Google Cloud Designs Hardware Module for Encryption, Offers It as a Managed Service

Google Cloud Platform made three additions to its encryption offerings • It's added a managed cloud-hosted hardware security module service, support for asymmetric keys for use with decryption or signing operations, and Hashicorp Vault tokens are now saved in an encrypted state •The company is beefing up its cloud security features as it fights to win more enterprise deals and potentially to stay ahead of new security regulations in Europe

Christine Hall

August 22, 2018

3 Min Read
Google's Cloud HSM managed cloud-hosted hardware security module.
Google's Cloud HSM managed cloud-hosted hardware security module. [Source: Google]Google

Encryption is the word of the hour at Alphabet's Google Cloud Platform. This week the cloud service announced it has added Cloud HSM, a managed cloud-hosted hardware security module (HSM) service and asymmetric key support, as well as encryption-related improvements to Hashicorp Vault's integration with Cloud KMS.

For good reason, encryption is the backbone of any good security policy -- because no matter how much work is done to keep the black hats out of a system, the odds are still in favor of an eventual breach. When that day comes, it's nice to know that any exposed sensitive information is encrypted well enough to make it all but useless to the thieves.

GCP already had good encryption in place and says it's the only cloud provider that encrypts all customer data at rest. Its Cloud Key Management Service (KMS) provides encryption of blocks of data with a key under the user's control. By further beefing up its encryption, Google is doubtlessly hoping to convince enterprises into making a place for GCP in their cloud plans as it attempts to rise above fourth place in the public cloud market.

The move was also likely prompted by compliance issues, since mandates around encryption have multiplied by more that a bit since the EU adopted GDPR, with some regulations requiring some encryption operations to be hardware-based.

Related:How Google's Custom Security Chip Secures Servers at Boot

"[W]e’ve heard from many of you that you’d like even more options that help you protect your most sensitive information assets and meet compliance mandates," GCP's product manager, Il-Sung Lee, said in blog post. "Cloud HSM allows you to host encryption keys and perform cryptographic operations in FIPS 140-2 Level 3 certified HSMs. With this fully managed service, you can protect your most sensitive workloads without needing to worry about the operational overhead of managing an HSM cluster."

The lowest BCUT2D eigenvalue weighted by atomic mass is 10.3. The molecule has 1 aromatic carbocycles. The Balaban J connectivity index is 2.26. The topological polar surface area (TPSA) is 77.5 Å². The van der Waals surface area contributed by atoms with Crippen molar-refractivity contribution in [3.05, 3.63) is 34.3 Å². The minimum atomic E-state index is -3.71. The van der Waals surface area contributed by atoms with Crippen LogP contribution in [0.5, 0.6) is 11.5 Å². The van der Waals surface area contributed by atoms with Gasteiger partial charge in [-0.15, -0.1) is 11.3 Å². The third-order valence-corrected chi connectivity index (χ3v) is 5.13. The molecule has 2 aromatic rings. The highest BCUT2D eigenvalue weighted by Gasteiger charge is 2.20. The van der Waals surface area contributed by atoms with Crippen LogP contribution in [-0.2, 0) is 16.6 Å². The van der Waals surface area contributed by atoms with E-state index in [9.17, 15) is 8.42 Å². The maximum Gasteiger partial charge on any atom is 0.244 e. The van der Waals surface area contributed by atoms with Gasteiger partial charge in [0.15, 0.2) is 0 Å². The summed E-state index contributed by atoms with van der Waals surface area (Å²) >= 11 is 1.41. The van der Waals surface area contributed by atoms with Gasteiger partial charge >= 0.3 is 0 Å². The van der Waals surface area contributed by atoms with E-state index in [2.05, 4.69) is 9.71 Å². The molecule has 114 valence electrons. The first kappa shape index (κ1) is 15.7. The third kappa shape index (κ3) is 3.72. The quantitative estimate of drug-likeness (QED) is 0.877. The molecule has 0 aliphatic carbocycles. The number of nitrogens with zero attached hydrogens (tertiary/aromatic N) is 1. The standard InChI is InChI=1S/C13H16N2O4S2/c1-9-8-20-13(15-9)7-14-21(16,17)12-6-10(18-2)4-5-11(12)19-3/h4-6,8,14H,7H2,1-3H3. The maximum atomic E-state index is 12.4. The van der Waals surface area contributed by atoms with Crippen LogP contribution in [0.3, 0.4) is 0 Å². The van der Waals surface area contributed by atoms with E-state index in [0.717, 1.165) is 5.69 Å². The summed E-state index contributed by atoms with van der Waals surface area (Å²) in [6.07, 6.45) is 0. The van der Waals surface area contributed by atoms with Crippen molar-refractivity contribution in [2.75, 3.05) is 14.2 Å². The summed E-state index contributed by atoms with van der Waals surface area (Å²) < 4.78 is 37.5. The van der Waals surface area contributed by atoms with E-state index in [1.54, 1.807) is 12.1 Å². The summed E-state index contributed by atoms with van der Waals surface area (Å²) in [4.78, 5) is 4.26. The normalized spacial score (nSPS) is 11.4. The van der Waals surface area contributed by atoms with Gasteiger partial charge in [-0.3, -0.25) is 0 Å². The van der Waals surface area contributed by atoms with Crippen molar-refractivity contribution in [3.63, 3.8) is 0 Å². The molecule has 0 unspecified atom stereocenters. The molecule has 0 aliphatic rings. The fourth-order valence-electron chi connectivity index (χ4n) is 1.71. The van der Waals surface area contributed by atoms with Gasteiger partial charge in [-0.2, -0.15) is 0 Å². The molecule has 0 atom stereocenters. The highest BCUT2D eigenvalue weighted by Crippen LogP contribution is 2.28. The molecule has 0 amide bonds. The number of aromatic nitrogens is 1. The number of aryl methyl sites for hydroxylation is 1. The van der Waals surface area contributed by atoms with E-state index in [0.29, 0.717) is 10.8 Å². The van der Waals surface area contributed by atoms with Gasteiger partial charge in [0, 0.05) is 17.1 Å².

The new Cloud HSM service is tightly integrated with GCP's existing key management system, Cloud KMS, and users control it though its APIs. The integration also means that users can protect data in encryption key-enabled services such as BigQuery, Google Compute Engine, Google Cloud Storage, and DataProc, with a hardware-protected key.

"For those of you managing compliance requirements, Cloud HSM can help you meet regulatory mandates that require keys and crypto operations be performed within a hardware environment," he added. "In addition to using FIPS 140-2 certified devices, Cloud HSM will allow you to verifiably attest that your cryptographic keys were created within the hardware boundary."

Cloud HSM will also come with asymmetric key support, a feature that's also being added to Cloud KMS. This means that users of GCP will not only be able to take advantage of symmetric key encryption using AES-256 keys, but can now create asymmetric keys for decryption or signing operations and store those keys in a Google Cloud managed keystore.

"Specifically, RSA 2048, RSA 3072, RSA 4096, EC P256, and EC P384 keys will be available for signing operations, while RSA 2048, RSA 3072, and RSA 4096 keys will also have the ability to decrypt blocks of data," Lee said.

Both of these new features are officially in beta, although Google doesn't seem to be warning users to not put them to use in production environments.

GCP has also upped its support of Hashicorp Vault, which secures, stores, and controls access to tokens, passwords, certificates, API keys, and the like, with the addition of GCP Cloud KMS Vault Token Helper. While Vault's default token helper stores tokens as plaintext on disk, GCP's solution encrypts tokens using Cloud KMS or Cloud HSM keys and stores the encrypted values on disk.

Mitchell Hashimoto, Hashicorp's co-founder and CTO, told Data Center Knowledge that the improvement to Vault was developed by a former Hashicorp employee who worked on the Vault project and who now works on Vault at Google.

"He actually did it without reaching out to us, but it is great work," he said.

This also probably won't be the last improvement to how Vault works in Google's cloud.

"We're talking to Google quite a bit around Vault and how best to integrate it with their cloud platform," he added.

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About the Author(s)

Christine Hall

Freelance author

Christine Hall has been a journalist since 1971. In 2001 she began writing a weekly consumer computer column and began covering IT full time in 2002, focusing on Linux and open source software. Since 2010 she's published and edited the website FOSS Force. Follow her on Twitter: @BrideOfLinux.

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